It goes without saying that 2020/5780 will probably go down as one of the most unusual and challenging years of our lifetimes. There is much for us to have wrestled with, reckoned with, and grieved. We have lost so much – missed time and opportunities with those we love, missed celebrating smachot in person like britot, baby namings, b’nai mitzvah, weddings and chagim, and missed rituals that so often are woven into the fabric of our lives and our Judaism, like funerals and shivas – the lack of being able to physically comfort one another in our darkest hour has proven to be one of the cruelest parts of this pandemic. And all of that is on top of the extreme disruption to our lives as they once were – school, work, uncovered faces…it’s been a lot to absorb in the past few months.
In the Twin Cities, our grief and despair went beyond the coronavirus pandemic with the video seen around the world of four now-former Minneapolis Police Department officers killing (or at least complicit in killing) George Floyd. Many sleepless nights followed for Minnesotans and especially those in the immediate neighborhoods. Many businesses – including multi-generational businesses built and run by members of the Jewish community – were destroyed or at least damaged, Many stepped up to help in multiple ways.
And so much fear – about contracting a virus, about ‘getting back to normal,’ about kids going to camps and daycares and schools so parents could go back to work, about the survival of small businesses and neighborhoods, about where all the unrest and anger and frustration would lead, about what kinds of significant reforms would be required to really make change this time.
As we conclude Rosh Hashanah and enter the ten Days of Awe between now and Yom Kippur, TC Jewfolk presents a series that might make you uncomfortable – a Cheshbon HaNefesh (accounting of the soul) if you will. We invite you to wrestle with the ideas presented in this series – about the privileges the collective Jewish community benefited from and how we might now use that privilege in alleviating some of the fear and inequalities that exist today.
The Jewish history on Minneapolis’ Northside is something that is often romanticized but perhaps not often faced head-on. “There’s still this nostalgia in the Jewish community [in Minnesota] for the old North Minneapolis, ‘it was great, we were all in it together,’” says Dr. Kirsten Delegard, a historian at the University of Minnesota who co-founded the Mapping Prejudice Project, which tracks the history of covenants in Hennepin County.
“And I think a lot of African Americans are like, ‘but, wait a minute, you left when you could, and you actually benefited a lot from leaving,’” she said. “And there’s just been this ongoing inability to bridge those very different understandings of the history that continues to fester today.”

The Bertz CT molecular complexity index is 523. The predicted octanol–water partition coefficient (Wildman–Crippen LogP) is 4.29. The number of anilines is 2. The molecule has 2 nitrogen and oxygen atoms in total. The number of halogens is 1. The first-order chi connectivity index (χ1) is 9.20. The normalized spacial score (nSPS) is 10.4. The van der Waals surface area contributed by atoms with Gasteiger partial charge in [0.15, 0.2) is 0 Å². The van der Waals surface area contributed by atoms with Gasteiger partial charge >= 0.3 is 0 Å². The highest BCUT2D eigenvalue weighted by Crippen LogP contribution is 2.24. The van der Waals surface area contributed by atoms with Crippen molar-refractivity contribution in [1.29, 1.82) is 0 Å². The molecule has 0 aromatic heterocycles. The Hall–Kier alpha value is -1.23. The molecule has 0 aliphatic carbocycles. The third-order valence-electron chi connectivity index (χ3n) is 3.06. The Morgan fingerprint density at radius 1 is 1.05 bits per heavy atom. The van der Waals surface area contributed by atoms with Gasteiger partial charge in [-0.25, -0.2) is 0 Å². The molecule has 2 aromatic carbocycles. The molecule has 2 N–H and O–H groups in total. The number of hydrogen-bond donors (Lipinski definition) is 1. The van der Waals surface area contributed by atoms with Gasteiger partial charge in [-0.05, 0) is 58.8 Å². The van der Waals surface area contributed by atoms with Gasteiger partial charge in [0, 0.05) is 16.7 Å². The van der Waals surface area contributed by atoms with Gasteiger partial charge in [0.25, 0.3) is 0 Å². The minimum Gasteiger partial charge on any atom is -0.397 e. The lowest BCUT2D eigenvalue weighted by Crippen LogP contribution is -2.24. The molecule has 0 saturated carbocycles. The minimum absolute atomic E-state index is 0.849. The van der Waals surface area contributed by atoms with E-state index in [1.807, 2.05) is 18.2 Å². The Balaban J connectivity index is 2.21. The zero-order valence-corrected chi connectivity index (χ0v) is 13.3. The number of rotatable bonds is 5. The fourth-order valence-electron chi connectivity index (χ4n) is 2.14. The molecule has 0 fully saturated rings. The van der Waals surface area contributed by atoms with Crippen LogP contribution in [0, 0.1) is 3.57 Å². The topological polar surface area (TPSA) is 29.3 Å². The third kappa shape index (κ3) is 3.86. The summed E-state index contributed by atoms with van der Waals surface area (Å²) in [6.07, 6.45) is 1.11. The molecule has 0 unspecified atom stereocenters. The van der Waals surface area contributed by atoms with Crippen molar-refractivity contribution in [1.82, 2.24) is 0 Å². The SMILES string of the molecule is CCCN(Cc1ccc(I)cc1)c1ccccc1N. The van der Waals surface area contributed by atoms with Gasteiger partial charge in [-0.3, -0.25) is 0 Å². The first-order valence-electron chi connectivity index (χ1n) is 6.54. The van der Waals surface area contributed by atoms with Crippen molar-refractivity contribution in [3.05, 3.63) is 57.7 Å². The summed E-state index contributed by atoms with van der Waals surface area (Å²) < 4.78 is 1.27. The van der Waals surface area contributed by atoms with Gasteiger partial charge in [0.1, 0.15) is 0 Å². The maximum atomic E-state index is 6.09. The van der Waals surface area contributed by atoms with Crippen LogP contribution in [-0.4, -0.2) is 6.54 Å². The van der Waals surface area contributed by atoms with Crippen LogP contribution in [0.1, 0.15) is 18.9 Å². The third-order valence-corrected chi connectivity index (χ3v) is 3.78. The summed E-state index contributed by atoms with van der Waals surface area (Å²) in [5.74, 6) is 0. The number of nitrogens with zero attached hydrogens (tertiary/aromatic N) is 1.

It is a complicated, complex, and challenging history with which we must all grapple, ESPECIALLY in this year when we feel so full of fear and when the world feels upside down.
It is undoubtedly an uncomfortable topic to tackle. It’s never easy to take a hard look at your past. And as Minneapolitans, the story is hardly unique to us. Detroiters, Chicagoans, Clevelanders of a certain age can tell you their own versions of these stories in the same era.
“There isn’t a willingness to engage in the conversation. To ask ourselves, ‘Okay, but why were Jews able to leave [city neighborhoods], and Black people weren’t,’” says Hannah Lebovits, a former member of the Cleveland Jewish community who is now a professor at the University of Texas-Arlington.
“Before you can reconcile, you have to reckon with the truth,” said Steven Belton, the President and CEO of the Twin Cities Urban League. “The first step is to acknowledge that there’s a difference of experience here.”
In Monday’s Who the Folk?!, we featured Kirsten Delegard of Mapping Prejudice, to give background and framing to some of these issues. Over the course of the next two weeks, we’ll feature pieces that give some history, as well as context around the protests of this past summer in how it relates to those of 1967, and where we go from here. And we talk to people in the community whose work tries to bridge some of the gaps and have the hard conversations that need to be had.
We expect there may be some unease in discussing these things. It’s an uneasy time. But learning about the past, understanding the present, and trying to create a more equitable future requires facing some uncomfortable truths. We invite you to join us in this Cheshbon HaNefesh.